Burke’s definition of motives is the imputation of a “why” to any stated act, made possible by symbols.  The “what” of an act is tied to the “why” of the act, so inextricably that “motives are shorthand for situations” and can be linguistically “placed” within any of five sources: act, agent, scene, agency, purpose. Burke’s pentadic ways of attributing distributed motives suffice to illustrate another attentionally-configurational dimension to symbols.  Attention is motivated action.  To say someone attended also involves, implicitly or explicitly, in what manner, for what purpose, to what effect—all of which is rooted in the imputed “why” of attention.  Motivic analysis applies to our talk about attention, enabling rhetorical placings of acts of attention to be characterized by the logics of different motivational structures.  To root attention in the motivation of agency, for example the agency of a gun, yields a host of attentions: one may attend by the gun, because of the gun, through the gun, like a gun, counter to the gun, and so on in ways that derive their character, form, and “why” from the sole source of a tool.  Agent-motivated attention would involve emphasis on inner-originating actions characteristic of the doer, and so too for act, purpose, and scene.  Motivic ratios and the whole of the Grammar of Motives elaborate on the many ways that attention is a motivated activity tied up with our talk about attention and its ways of configuring the motivations to attention. 

Explicating the why to attention, aided through Burke’s pentad, reveals attention’s drama-responsive character, which is erased by the discourses of attention as a generalized universal cognitive mechanism.  Attention differs by its motivation.  Dramatism and motivic analysis elaborate structures that direct attention through symbols’ whats (e.g., terministic screens, recalcitrance) and their whys.  Burke’s example of “looking over one’s shoulder suspiciously” exemplifies a narratival solicitation to interpret attention’s motives.  Instances of attention are motivated and decodable through a hermeneutics of attention’s locally-motivated, situated, particularized socializations.  Each instance of attending is dramatic (drama-participating) and dramatistic (drama-interpreting).  Attention’s dually dramatic/dramatistic acts themselves signify communicatively and require interpretation: what does it mean to say why someone attended in that manner at that time?  And how do responses communicate back to that why?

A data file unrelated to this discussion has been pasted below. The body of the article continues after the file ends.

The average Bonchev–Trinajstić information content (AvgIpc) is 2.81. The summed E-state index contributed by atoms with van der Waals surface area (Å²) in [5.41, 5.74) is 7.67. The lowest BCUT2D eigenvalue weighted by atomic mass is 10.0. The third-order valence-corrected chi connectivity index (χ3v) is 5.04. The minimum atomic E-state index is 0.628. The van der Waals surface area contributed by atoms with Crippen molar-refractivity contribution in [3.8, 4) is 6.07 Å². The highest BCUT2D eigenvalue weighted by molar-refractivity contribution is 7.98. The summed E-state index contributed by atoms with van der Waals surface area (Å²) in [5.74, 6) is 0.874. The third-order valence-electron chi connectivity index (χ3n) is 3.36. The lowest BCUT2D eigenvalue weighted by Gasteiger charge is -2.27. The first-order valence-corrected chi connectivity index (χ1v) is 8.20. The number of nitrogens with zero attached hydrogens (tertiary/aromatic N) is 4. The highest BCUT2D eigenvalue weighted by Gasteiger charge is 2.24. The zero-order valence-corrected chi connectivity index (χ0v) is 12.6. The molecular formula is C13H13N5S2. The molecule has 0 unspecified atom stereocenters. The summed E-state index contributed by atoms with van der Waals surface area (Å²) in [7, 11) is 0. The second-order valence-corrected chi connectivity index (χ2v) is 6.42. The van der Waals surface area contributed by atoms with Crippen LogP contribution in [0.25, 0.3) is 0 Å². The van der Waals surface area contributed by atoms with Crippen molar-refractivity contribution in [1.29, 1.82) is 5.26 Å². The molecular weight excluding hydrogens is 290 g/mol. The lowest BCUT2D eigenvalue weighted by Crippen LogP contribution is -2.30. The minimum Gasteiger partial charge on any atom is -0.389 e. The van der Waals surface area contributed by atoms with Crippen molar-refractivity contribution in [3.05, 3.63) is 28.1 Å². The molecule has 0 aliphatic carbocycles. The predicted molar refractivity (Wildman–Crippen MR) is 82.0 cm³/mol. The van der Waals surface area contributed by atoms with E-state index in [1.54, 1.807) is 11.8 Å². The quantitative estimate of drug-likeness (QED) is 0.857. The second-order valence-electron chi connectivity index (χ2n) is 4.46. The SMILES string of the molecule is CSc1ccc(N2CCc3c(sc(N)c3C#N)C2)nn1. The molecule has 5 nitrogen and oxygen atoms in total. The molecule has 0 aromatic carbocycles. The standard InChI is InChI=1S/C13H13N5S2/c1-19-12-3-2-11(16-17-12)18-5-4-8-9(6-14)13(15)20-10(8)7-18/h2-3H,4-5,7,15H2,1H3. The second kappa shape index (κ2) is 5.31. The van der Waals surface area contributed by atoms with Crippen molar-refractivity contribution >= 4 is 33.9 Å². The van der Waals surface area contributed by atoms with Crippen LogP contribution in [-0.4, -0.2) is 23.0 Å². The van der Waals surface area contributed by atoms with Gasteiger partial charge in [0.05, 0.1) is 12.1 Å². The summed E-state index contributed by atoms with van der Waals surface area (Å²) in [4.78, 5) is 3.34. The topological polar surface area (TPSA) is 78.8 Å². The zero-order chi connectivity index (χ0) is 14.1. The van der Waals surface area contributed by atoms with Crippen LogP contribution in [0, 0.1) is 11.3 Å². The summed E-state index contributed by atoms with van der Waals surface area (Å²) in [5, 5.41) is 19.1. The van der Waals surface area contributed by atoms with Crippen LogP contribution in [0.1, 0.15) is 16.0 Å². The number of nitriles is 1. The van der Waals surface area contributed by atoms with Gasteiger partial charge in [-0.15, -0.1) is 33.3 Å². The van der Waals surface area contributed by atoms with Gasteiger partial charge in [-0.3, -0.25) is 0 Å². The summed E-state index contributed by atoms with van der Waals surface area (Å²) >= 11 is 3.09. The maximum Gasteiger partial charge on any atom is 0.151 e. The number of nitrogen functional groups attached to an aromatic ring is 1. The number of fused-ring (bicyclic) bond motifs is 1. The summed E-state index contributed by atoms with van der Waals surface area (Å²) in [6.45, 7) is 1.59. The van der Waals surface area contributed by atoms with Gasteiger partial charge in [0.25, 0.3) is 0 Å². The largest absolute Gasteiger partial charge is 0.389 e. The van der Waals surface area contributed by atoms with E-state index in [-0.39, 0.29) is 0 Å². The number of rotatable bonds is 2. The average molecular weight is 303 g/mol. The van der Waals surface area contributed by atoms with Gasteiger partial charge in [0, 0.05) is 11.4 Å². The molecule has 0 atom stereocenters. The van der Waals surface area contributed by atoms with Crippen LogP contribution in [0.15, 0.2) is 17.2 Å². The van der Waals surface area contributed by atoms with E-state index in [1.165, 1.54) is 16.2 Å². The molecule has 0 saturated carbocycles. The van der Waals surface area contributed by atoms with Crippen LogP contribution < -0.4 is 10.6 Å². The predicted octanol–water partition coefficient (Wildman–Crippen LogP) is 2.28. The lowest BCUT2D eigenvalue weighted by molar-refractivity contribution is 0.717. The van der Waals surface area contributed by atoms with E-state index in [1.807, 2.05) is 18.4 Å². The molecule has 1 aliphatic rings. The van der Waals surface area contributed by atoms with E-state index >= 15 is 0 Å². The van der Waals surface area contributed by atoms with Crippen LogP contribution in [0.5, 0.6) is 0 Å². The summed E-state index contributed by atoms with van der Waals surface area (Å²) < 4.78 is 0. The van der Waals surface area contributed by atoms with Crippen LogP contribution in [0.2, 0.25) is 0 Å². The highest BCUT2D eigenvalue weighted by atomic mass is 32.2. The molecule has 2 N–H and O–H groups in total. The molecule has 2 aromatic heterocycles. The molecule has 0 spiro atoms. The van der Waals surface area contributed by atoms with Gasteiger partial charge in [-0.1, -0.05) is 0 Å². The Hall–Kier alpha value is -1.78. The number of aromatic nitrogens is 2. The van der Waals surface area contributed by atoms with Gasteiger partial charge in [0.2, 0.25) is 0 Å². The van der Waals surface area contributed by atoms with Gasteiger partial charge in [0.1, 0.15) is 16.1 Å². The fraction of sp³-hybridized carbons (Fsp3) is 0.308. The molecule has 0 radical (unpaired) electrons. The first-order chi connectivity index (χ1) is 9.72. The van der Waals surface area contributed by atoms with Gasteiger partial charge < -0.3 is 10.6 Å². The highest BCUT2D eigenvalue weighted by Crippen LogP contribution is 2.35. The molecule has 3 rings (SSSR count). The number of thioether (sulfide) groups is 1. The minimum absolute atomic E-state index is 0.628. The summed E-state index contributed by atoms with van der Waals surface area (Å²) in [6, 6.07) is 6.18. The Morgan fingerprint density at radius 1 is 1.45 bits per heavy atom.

An Attentional Glossary of Burkean Concepts

The above-discussed nine terms in Burke’s works, far from comprehensive, illustrate the many tie-ups between symbols and attention.  These terms—terministic screens, dramatism, recalcitrance, orientation, symbol, perspectivizing, language, form, and motives—conceptualize junctures of phenomena within symbols.  Based on this archeology, we can surmise Burke’s theory of attention that is present but uncollected throughout his work. 

Attention is a diachronic and dialectical feature of symbols’ architecture.  The present moment’s forms of attention are bequeathed via symbols oriented to past situations and uses.  This past is nearsighted, with a close horizon limiting our vision to see where our terms came from.  The bequeathed symbols’ ways of seeing and relations to environments constellate around each communicative encounter.  They constitute and configure our ways of attending, propagated as ambience built from symbolic acts recalcified into people and their environment.  The present moment teeters at the forefront of these symbolic dialectics, where we hinge between reproducing or poeticizing our inheritance.  Located between permanence and change in our situations and symbols, “attention” expresses the logological act of seeing via symbols which themselves can be changed.  Burke furnishes a vocabulary for re-configuring our pre-configured attentions.  These Burkean terms, here with their attentional facets fronted, coalesce a mosaic depicting a dramatistic conception of attention.  Listed in condensed glossary form:

Terministic screens: a conceptualization of things as attention-forming machines differentiated by their attentional effects.  Epitomize symbolicity constituting attention itself.  A master term for the totality of attentional dynamics of a particular symbol, its associated terminology, and its instance of context-positioned use.  Like prisms that were re-shaped by the light that passes through them, terministic screens organize the cacophony of attentions into a coordinated harmony.  They preserve castings of their past uses, fossilized records of attentional ways.  Terms facilitate configured ways of seeing and not seeing, reifying private acts of attending into symbolic renders for shared intelligibility and participation.